Will a prolonged economic recession lead to an increase in outbreaks of legionnaires disease?

Godwin, Matthew (2013) Will a prolonged economic recession lead to an increase in outbreaks of legionnaires disease? [Dissertation]

[thumbnail of Godwin_matthew_09_2013.pdf] PDF - Submitted Version
Restricted to Repository staff only
Available under License Creative Commons Attribution Non-commercial No Derivatives.



Legionnaires’ disease has always been surrounded by mystery and panic and continues to pose a threat wherever water systems exist, as highly publicised outbreaks in the summer of 2012 illustrated. A previous investigation by the writer revealed a worrying lack of knowledge by those re-sponsible for the maintenance of water systems regarding the dangers of the disease and a possible indication for more rigorous training. However, the economic situation in the UK with an on-going recession may itself have posed a threat to the control of this disease. A critical review of the literature was structured under four areas:

(1) the meaning of “Legionnaires’ disease” and the consequences of an outbreak
(2) what the financial costs of control were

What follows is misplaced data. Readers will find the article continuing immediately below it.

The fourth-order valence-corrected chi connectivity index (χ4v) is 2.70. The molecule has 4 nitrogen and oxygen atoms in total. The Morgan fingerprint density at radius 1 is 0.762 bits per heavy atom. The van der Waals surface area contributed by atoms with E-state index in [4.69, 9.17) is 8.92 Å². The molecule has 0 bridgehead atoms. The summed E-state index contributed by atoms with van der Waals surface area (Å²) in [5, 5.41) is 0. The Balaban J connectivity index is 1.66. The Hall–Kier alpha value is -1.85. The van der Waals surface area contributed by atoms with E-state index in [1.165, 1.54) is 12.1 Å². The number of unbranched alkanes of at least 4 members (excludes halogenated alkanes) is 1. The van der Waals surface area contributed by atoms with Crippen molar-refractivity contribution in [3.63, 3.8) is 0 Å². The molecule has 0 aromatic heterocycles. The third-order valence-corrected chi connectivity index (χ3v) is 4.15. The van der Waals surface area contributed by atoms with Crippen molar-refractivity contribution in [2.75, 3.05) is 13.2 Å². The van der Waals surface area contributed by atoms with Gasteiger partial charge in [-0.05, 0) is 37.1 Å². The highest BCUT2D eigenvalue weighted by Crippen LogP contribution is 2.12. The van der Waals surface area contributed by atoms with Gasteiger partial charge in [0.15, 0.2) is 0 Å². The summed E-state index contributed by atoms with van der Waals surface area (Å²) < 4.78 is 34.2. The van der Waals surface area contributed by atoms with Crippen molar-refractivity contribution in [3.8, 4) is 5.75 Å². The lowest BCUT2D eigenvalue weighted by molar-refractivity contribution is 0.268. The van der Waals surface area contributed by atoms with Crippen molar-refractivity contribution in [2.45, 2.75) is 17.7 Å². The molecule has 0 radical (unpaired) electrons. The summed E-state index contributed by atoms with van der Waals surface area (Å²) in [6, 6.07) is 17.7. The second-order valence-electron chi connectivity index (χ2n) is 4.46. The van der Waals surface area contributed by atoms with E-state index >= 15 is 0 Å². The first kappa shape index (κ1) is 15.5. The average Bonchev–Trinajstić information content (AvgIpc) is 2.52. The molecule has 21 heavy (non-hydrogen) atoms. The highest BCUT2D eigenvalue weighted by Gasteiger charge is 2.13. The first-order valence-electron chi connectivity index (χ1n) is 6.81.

(3) were there any differences in occurrences of the disease pre and current recession
(4) the effects of cutbacks, if any, to budgets allocated to control-ling the disease.

The literature review revealed that there were warnings of the consequences of cutting back on health and safety compliance because of economic pressures. These came both from sources within the construction industry and the Health & Safety Executive itself. There was even a suggestion that councils and the HSE had cut their environmental health inspectorate budgets with regard to cooling towers, which could potentially have caused a significant in-crease in incidences of Legionnaires’ disease. 150 questionnaires were sent out all over the UK to NHS Trusts, Councils and Ho-tel/Leisure/Spas. The survey results indicated that, although the overwhelming majority of respondents have had to make cuts in their budgets, and in more than one area, they consid-ered their surveillance techniques regarding legionella control to be uncompromised and were defensive regarding any suggestion of such within their own organisation. Although keen to deny any impact of the recession on their own organisation, a minority acknowledged that this was a possibility within other organisations.

Repository Staff Only: item control page